State of Florida


News of Interest

Fort Myers News-Press: Man arrested for repairing roofs without a contractor license following Hurricane Irma
A Fort Myers man was arrested after authorities found he made "subpar" roof repairs to an apartment complex after Hurricane Irma damaged the structure. Oscar M. Palma advertised himself as a licensed and insured contractor but investigators found he had no insurance and was not licensed as a contractor, according to a news release. The investigation began after Florida's Department of Financial Services received a tip that Palma was performing work without the proper licensing. Investigators with the department's Bureau of Workers' Compensation Compliance sent investigators to one of Palma's worksites and issued a stop-work order after they confirmed Palma had no insurance and he confessed he didn't have a professional license.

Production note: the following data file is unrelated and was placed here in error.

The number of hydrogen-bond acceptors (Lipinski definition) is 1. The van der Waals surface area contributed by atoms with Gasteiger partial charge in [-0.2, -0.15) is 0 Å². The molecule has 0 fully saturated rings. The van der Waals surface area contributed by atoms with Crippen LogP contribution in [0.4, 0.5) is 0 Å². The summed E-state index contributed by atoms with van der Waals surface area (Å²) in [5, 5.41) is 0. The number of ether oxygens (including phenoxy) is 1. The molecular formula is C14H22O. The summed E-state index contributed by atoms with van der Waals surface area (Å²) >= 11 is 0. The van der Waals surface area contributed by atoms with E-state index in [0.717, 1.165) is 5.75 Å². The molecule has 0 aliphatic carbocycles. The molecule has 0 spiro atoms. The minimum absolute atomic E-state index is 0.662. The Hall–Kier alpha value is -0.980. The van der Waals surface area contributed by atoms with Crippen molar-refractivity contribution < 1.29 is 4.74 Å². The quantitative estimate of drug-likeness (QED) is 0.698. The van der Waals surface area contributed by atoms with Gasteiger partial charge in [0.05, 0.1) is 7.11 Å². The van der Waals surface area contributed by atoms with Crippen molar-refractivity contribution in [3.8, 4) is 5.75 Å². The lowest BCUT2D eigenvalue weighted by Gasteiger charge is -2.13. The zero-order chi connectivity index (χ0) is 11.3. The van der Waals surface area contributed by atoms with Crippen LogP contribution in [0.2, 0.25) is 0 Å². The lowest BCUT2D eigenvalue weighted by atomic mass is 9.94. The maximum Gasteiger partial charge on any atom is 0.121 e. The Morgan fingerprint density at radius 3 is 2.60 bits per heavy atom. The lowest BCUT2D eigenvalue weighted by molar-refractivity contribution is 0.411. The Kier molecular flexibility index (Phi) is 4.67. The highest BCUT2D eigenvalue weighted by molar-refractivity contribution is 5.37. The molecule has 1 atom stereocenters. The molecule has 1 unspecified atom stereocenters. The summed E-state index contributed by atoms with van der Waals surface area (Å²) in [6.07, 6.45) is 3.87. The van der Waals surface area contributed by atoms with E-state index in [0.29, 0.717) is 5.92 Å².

Sarasota Herald-Tribune: Claims for Irma damage top $5 billion in Florida
Six weeks after Hurricane Irma ripped through Florida, claims for damage have now topped $5 billion. More than 23,160 property owners in Southwest Florida have filed claims for insured losses from Irma, according to an updated report Monday from the state Office of Insurance Regulation. That is 700 claims added since last week from Sarasota, Manatee and Charlotte counties. The state agency said 772,934 owers of residential and commercial properties statewide had submitted claims to insurers as of the end of last week. Total losses have now climbed to $5.31 billion, up by $740,000 from the previous week.

Digital Journal: Florida aims to become regional alternative jet fuels hub